ICU Volume 5 - Issue 4 - Winter 2005 - Management

Care of the Deceased Patient and the Bereaved Family


Maureen Ben-Nun, RN

Sergio Konichezk, MD

Yael Polishuk, RN MA

Kaplan Medical Centre,

Rehovot, Israel

Julie Benbenishty, RN

Hadassah Medical Centre



Maureen Ben-Nun and her colleagues have researched, developed and implemented a protocol for the care and respect

of the bodies of deceased patients, to help families during the period of bereavement. This project was awarded the

2003 Professor Bergman prize for Creativity in Nursing by Tel Aviv University.


When a patient dies in intensive care, the patient’s body remains connected to machines and technology. The dead body and the newly bereaved family must be cared for and legal and bureaucratic requirements met. The family must be informed and allowed a dignified parting from the deceased. All this must be managed while the routine activities of the unit and care of other patients continue. The staff has a delicate task to perform when besieged by feelings of sadness and failure (Brenner 2002). This article describes how we have developed and implemented a protocol to manage the time from the patient’s death until the discharge of the body to the morgue.


Researching, Implementing and Evaluating the Protocol

Before implementing change we researched the issue in house by questioning the 28 nurses in the unit. A majority expressed the need for improved knowledge on how to care for the deceased patient and bereaved family and felt that the existing guidelines did not allow the families a dignified parting from the deceased. They considered themselves inadequately informed as to the bureaucratic process and therefore unable to guide the family. Recognizing the role of the nursing profession in this area, we researched and developed a protocol with guidelines (see table 1 on page 34). We explained these guidelines to all staff at a staff meeting and in individual training sessions. The protocol was designed to improve the care of the bereaved family during the hours after the patient’s death and thus as a tool to help staff cope with the needs of the family. It would explain the bureaucratic process necessary after the patient’s death, with a checklist available for efficiency, guidelines to consult in case of uncertainty and a preprepared kit with all the requisite documents and forms. After one year we questioned the staff again on the issue of caring for the deceased and all staff felt an increased ability to cope.


We also contacted families of bereaved patients during that year to evaluate their level of satisfaction and thus the effectiveness of the protocol. 16 from a total of 31 families bereaved in the preceding year were contacted by telephone. All agreed to answer the questions. 13 families had been cared for according to the protocol and all expressed extreme satisfaction.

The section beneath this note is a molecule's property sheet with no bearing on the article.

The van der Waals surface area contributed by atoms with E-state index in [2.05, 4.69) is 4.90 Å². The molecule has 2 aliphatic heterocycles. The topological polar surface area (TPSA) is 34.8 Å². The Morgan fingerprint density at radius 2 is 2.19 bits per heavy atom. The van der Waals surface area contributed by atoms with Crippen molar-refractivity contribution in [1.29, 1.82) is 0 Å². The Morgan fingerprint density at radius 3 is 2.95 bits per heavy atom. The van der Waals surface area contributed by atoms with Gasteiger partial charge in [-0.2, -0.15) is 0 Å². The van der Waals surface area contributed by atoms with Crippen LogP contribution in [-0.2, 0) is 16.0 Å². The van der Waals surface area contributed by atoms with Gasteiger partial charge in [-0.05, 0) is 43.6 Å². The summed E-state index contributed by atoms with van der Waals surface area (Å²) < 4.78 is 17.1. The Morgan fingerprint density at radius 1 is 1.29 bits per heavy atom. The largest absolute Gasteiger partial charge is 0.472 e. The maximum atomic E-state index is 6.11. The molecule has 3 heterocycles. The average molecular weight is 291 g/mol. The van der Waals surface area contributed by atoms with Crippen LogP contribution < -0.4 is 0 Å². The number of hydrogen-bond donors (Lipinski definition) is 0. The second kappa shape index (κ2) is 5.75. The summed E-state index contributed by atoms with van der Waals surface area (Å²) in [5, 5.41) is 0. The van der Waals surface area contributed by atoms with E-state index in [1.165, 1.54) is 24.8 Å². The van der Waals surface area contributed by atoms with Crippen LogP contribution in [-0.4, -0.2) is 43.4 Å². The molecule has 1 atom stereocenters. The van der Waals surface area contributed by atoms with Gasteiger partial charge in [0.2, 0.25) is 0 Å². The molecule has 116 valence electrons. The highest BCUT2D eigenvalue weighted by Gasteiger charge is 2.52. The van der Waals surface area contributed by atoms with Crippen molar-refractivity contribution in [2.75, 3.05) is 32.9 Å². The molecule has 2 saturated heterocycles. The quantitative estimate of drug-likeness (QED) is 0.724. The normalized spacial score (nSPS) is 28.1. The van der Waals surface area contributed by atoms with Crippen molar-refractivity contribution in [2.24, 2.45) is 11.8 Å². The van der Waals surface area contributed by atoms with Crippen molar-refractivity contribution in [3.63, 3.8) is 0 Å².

Contributing factors to their satisfaction were:

• the supportive atmosphere in the unit;

• being able to take a decent leave of their relation;

• patience and kindness shown by the staff, even during the most stressful times;

• appreciation of messages of condolence.

The remaining three families had not received any care. Their relations had died at night, they were not formally informed, and their last encounter with the patient had taken place in the morgue. These families were extremely dissatisfied, with a zero level of satisfaction. From their testimony the following conclusions were reached:

• avoid telephone notification;

• avoid delays in notification;

• arrange for the family to say their farewells in the unit, never in the morgue.


Rationales for the Guidelines
Notifying the Family

Families need to be informed in a clear, unequivocal manner that the patient has died. This helps families move on from possible denial and initial shock to a phase of recognition that the patient has died (Hudak et al. 1998). Providing privacy and attendance of a doctor and a nurse show the staff’s caring attitude. This respect helps to disarm the anger often present in the initial stages of mourning (Kubler-Ross 1969). Formality of approach provides boundaries so that everyone present can feel safe, even in the potentially chaotic circumstances of death. The explanation as to the causes of death can prevent later disturbances in the grieving process, caused by families not understanding why the patient died (Azouli 2002).


Caring for the Body

During their farewells, the family can reclaim the patient as their own, however briefly. To see a loved one’s face, dead and at peace may be the first step in the grieving process and may prevent denial from continuing. It is well documented that families of ICU patients have difficulty recognizing their loved ones when they are attached and disfigured by lines, tubes and machines. The immediate removal of redundant lines and presenting the body gracefully is therefore essential (Perry 2002).

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AuthorsMaureen Ben-Nun, RNSergio Konichezk, MDYael Polishuk, RN MAKaplan Medical Centre,Rehovot, IsraelJulie Benbenishty, RNHadassah Medical CentreJerusale

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